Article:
Researchers, nutritionists and other health professionals came together to discuss Chrono-nutrition: circadian clocks, mealtimes and metabolic disorders at the Royal Society of Medicine, in London, earlier this month (November 12th).
Dr Alexandra Johnstone, personal chair at the Rowett Insititue at the University of Aberdeen, asked whether every calorie should be treated the same, pointing out that there is much more to losing weight than simply reducing calorie intake. She argued that research has shown that often people need to reverse their daily calorie intake in order to lose weight.
“UK dietary advice for weight management is based on the long held assumption that a calorie is a calorie and meal timing is inconsequential.”
But she pointed out that studies have linked skipping breakfast with a 55% higher risk of being overweight or obese and eating a high proportion of total daily calories in the morning has been linked with a lower BMI (Betts et al 2014). Yet in the UK, conversely, dinner typically provides 40% of daily calories.
Michelle Gibbs, dietitian and nutrition research consultant, pointed out that, due to work, school and social schedules, people usually can’t help but eat certain meals at certain times of the day but they can still ensure their daily intake of calories and food groups is better balanced throughout the day, which would mean each independent meal won’t look ‘balanced’.
“We are used to thinking about a balanced meal but that’s actually a misinterpretation of diet plans. As long as you get your nutrients throughout the day, they don’t have to be in every meal.<html><body>
“People looking to lose weight shouldn’t be having more than 200g of carbohydrates throughout the day and when you start to divide up your meals and snacks, you realise how easy it is to go over that number.
“If you have two slices of toast for breakfast that’s 40g of carbs before you’ve even added the jam. Then if you have a sandwich for lunch that will be about 50g, then if you have a portion of potatoes in the evening, that’s another 40 or 50g. Then add into that any fruit, crisps, biscuits, and even the milk you add to your tea throughout the day, you can easily go over the 200g limit.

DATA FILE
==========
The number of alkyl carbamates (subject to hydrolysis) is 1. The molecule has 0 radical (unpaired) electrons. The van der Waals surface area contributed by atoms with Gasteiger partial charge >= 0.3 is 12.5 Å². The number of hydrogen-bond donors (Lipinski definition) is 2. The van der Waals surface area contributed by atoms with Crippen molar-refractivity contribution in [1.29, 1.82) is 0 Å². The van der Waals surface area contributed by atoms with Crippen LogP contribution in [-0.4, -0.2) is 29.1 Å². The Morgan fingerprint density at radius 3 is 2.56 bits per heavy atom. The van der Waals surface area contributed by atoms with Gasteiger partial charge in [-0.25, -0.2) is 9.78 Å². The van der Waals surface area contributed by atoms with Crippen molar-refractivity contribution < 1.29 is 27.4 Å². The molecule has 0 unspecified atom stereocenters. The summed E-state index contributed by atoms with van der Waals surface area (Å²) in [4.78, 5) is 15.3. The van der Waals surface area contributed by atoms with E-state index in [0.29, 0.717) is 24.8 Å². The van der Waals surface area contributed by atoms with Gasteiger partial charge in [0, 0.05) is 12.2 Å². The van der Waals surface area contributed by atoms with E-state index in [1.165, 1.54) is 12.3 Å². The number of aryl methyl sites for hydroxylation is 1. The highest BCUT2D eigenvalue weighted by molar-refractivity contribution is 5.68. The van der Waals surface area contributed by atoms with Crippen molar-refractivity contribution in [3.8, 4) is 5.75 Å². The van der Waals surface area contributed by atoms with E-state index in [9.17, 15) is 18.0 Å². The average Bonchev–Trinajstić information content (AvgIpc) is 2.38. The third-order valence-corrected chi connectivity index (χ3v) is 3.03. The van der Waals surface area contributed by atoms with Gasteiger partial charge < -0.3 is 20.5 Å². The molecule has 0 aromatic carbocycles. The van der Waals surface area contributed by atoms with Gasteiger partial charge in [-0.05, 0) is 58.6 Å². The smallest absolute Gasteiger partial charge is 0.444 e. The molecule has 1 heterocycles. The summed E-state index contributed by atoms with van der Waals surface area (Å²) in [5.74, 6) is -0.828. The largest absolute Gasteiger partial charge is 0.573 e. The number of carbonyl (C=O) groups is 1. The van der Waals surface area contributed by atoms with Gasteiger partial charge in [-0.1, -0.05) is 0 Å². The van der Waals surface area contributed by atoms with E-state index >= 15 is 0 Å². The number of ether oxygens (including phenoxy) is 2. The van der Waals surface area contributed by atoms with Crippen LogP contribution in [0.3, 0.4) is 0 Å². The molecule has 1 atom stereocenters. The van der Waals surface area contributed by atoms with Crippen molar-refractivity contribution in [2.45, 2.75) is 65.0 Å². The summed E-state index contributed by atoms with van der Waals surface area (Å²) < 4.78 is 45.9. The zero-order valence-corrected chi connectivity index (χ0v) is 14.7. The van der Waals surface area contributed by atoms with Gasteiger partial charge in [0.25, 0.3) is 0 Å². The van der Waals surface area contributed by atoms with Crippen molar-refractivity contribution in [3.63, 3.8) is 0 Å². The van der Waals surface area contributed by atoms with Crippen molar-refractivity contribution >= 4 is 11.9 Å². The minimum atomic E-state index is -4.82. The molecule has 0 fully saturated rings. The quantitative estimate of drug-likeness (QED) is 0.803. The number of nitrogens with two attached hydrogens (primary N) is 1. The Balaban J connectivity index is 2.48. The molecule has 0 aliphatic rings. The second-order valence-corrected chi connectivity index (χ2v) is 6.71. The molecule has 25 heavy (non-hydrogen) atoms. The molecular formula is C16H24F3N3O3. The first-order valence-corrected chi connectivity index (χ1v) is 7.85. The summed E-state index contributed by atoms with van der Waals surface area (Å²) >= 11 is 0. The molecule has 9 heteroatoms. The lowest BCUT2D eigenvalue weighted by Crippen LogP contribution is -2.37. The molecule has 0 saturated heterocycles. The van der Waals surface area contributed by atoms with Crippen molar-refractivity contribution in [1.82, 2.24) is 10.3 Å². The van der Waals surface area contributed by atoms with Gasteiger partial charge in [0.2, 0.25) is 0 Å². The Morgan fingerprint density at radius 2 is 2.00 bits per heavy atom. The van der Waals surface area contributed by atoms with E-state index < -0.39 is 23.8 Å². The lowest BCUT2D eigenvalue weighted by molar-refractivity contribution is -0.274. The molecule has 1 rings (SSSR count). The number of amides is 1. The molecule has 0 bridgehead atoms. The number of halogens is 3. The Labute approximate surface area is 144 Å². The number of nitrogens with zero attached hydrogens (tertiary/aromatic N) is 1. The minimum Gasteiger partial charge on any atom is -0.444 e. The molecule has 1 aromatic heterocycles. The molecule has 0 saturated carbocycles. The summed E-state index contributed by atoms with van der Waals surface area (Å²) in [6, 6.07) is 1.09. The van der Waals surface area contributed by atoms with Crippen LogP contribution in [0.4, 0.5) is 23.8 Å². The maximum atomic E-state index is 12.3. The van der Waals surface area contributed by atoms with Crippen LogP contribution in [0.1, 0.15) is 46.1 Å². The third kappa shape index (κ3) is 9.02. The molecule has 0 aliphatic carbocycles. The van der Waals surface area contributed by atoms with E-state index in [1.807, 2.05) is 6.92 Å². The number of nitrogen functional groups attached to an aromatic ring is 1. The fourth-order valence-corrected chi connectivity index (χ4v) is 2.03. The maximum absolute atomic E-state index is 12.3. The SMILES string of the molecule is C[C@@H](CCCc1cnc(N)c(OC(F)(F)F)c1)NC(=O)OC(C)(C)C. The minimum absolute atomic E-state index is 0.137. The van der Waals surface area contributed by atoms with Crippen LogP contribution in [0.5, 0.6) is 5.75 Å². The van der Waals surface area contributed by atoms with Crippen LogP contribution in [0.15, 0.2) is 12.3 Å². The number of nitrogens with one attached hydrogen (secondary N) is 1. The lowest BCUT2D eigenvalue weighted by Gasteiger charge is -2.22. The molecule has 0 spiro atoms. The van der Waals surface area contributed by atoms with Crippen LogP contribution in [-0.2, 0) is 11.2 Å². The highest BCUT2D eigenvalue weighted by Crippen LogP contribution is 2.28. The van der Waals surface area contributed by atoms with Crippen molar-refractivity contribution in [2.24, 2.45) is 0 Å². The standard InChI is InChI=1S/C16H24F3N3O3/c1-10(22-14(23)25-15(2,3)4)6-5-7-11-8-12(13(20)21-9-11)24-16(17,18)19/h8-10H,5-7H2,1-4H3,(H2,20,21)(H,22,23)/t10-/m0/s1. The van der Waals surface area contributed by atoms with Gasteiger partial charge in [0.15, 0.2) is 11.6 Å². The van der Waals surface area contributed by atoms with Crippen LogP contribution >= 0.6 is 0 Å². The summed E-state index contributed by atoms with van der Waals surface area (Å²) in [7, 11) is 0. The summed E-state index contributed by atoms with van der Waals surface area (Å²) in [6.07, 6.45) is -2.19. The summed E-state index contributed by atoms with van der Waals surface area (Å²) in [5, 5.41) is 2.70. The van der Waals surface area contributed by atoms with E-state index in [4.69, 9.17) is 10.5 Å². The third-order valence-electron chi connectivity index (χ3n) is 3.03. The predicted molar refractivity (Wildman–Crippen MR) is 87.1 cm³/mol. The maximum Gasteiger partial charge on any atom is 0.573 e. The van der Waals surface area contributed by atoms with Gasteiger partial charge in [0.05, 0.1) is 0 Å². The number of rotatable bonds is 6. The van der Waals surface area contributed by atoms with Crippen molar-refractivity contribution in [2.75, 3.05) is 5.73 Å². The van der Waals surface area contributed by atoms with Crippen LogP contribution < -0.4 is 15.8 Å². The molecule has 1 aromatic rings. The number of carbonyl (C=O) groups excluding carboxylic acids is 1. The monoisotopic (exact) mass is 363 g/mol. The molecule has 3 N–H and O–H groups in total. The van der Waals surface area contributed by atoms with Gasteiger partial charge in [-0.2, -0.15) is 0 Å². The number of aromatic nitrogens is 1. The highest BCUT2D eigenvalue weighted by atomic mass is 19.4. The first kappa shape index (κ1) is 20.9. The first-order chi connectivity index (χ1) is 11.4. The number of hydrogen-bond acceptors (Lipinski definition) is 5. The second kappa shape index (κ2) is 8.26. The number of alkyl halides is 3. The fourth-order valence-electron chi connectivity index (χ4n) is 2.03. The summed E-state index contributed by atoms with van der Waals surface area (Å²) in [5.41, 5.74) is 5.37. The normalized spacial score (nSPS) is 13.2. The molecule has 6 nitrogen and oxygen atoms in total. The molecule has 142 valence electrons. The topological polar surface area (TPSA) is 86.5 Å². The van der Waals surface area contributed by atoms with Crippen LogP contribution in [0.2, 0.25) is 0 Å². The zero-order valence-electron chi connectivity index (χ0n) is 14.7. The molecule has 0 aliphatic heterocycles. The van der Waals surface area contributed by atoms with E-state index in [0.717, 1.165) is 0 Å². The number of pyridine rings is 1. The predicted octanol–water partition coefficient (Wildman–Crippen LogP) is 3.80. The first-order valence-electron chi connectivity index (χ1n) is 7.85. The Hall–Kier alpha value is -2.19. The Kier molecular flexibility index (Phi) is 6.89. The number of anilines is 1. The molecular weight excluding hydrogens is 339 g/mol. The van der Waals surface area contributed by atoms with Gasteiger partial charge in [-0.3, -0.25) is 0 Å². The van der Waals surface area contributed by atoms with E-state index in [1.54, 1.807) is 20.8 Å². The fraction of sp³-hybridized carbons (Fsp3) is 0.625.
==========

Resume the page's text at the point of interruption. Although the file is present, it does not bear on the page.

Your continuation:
“I think one easy and effective thing to do would be to remove those high GI carbohydrates from the evening meals and just get your carbs at breakfast and at lunch.”
As well as carb re-assignment, Gibbs argues people looking to lose weight also need to re-assess when they consume their calories.
“We have a basal metabolic rate which will see us burn a certain number of calories throughout the day but we are far more active in the day, therefore are burning extra calories in the day. Therefore, it makes sense to consumer the majority of our daily allowance of calories during breakfast and lunch.
“So the evening meal needs to be smaller and lower in carbs – ideally fish or chicken with salad or veg in the evening.”
Dr Suzana Almoosawi, research fellow at the brain performance and nutrition research centre, pointed out it’s also helpful to tell people when to eat certain meals from a behavioural perspective, because people are more likely to follow advice if it’s more targeted.
“I believe we need more targeted and personal dietary guidelines focusing on the distribution of energy across the day.
“Eating occasions are not independent of one another – they form part of our daily eating patterns.”